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Ian Lurie

Ian Lurie

Ian Lurie is CEO and founder of Portent Inc. He's recorded training for Lynda.com, writes regularly for the Portent Blog and has been published on AllThingsD, Forbes.com and TechCrunch. Ian speaks at conferences around the world, including SearchLove, MozCon, SIC and ad:Tech. Follow him on Twitter at portentint. He also just published a book about strategy for services businesses: One Trick Ponies Get Shot, available on Kindle.

Articles by Ian Lurie

Ian Lurie //  14 Oct, 2005

Everyone’s A Barometer, Too

Seth Godin’s latest ebook, Everyone’s an Expert (On Something) states that the current version of the Web “is about enabling people to share meaning.” The many blogs, customer reviews and online bids are ways that individuals share the meaning they attach to something. Hence, he says, everyone’s an expert about something. His upcoming service, Squidoo… Read More

Ian Lurie //  4 Oct, 2005

ROI Article in Direct Magazine

My article on measuring Internet ROI made it into this month’s Direct Magazine. You can read it at this address. But my obsessive compulsive side is coming out, and I can’t help but point out that Direct could improve their production standards a bit. On my trusty Powerbook, running Mozilla FireFox as my web browser,… Read More

Ian Lurie //  4 Oct, 2005

Internet Marketing: Tools or Message?

What is it about Internet marketing that has everyone so confused? Not the technology – you can always find folks to explain that. Not the creative, either. It’s how you blend them that drives marketers and technologists nuts. It’s a division between the creative and the technical. Some folks see their web sites as big… Read More

Ian Lurie //  28 Sep, 2005

Conversation Marketing Breakfast #3

Just wanted to let everyone know that my next Conversation Marketing Breakfast is next Wednesday, October 5, at 7:15 AM. The topic this time will be, appropriately enough, Conversation Marketing. If you’re looking for a chance to see how the whole Internet Marketing equation comes together, this is a good one to attend. The discussion… Read More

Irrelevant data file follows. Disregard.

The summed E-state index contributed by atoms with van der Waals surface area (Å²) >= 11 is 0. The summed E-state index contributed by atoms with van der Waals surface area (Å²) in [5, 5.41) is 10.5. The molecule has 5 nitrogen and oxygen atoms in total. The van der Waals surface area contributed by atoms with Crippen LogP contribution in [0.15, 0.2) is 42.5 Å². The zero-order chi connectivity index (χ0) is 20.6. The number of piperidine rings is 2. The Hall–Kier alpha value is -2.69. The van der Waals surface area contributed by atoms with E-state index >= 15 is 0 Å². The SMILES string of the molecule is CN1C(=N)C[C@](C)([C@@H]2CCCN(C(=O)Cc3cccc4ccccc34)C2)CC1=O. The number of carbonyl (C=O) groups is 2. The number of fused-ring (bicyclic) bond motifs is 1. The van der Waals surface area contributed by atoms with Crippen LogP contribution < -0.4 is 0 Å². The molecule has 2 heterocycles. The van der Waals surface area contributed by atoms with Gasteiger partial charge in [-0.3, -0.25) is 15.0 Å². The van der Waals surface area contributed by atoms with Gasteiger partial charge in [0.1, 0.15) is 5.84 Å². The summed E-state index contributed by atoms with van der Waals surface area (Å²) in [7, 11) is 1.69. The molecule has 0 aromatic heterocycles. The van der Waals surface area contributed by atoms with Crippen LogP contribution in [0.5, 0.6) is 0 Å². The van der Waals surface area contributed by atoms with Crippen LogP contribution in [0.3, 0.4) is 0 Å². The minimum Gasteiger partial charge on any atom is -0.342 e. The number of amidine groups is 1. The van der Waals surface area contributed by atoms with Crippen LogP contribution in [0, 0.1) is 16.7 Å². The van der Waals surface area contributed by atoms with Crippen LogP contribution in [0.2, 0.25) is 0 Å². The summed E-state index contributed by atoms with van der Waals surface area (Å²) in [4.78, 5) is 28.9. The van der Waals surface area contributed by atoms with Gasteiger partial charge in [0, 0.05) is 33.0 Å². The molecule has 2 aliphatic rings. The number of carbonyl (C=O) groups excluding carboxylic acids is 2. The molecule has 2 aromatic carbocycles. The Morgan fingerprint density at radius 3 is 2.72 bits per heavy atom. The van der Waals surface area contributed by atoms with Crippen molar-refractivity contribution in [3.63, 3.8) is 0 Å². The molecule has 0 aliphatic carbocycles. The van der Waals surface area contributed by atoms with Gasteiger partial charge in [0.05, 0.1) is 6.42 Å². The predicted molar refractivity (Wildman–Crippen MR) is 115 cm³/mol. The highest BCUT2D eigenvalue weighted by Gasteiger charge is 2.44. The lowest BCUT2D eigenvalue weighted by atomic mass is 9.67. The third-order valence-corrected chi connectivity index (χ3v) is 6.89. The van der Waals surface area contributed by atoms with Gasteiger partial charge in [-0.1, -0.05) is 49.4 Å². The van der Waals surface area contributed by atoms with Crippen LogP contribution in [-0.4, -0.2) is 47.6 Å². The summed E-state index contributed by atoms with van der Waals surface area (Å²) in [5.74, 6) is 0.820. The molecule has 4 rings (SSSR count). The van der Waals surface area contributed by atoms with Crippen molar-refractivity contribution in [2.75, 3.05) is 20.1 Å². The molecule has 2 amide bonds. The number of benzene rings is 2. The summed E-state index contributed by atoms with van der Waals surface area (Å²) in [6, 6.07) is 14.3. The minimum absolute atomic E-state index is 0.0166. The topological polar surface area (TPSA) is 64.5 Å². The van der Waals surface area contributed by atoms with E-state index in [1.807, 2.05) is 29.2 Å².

Ian Lurie //  15 Sep, 2005

Instant Search, and Return on Investment

Yahoo has added this nifty new instant search feature. You can check it out here. Really, it’s nifty. It also looks like a monumental waste of money. Here’s why… Yahoo probably expended a fair amount of time and money on this tool. It shows you best match for a given search, before you even click… Read More

Ian Lurie //  30 Aug, 2005

Stupid Google Adwords Tricks

Yup, it’s ranting time. Why are the biggest online players the worst online marketers? I don’t know the ‘why’ but I can sure prove the ‘what’. Here’s a story of Yahoo and GoDaddy wasting pay-per-click dollars like they owned their own mint. It’s also a great story of what not to do. I was searching… Read More

Ian Lurie //  30 Aug, 2005

RSS Made Easy

Seth Godin gives some good hints for using RSS in his recent post, What’s RSS?. He left out one important, really easy tool, though – no cutting-and-pasting required. Install the Mozilla Firefox web browser on your computer, and whenever you use Firefox to visit a site that’s correctly configured, you’ll see a nifty little icon… Read More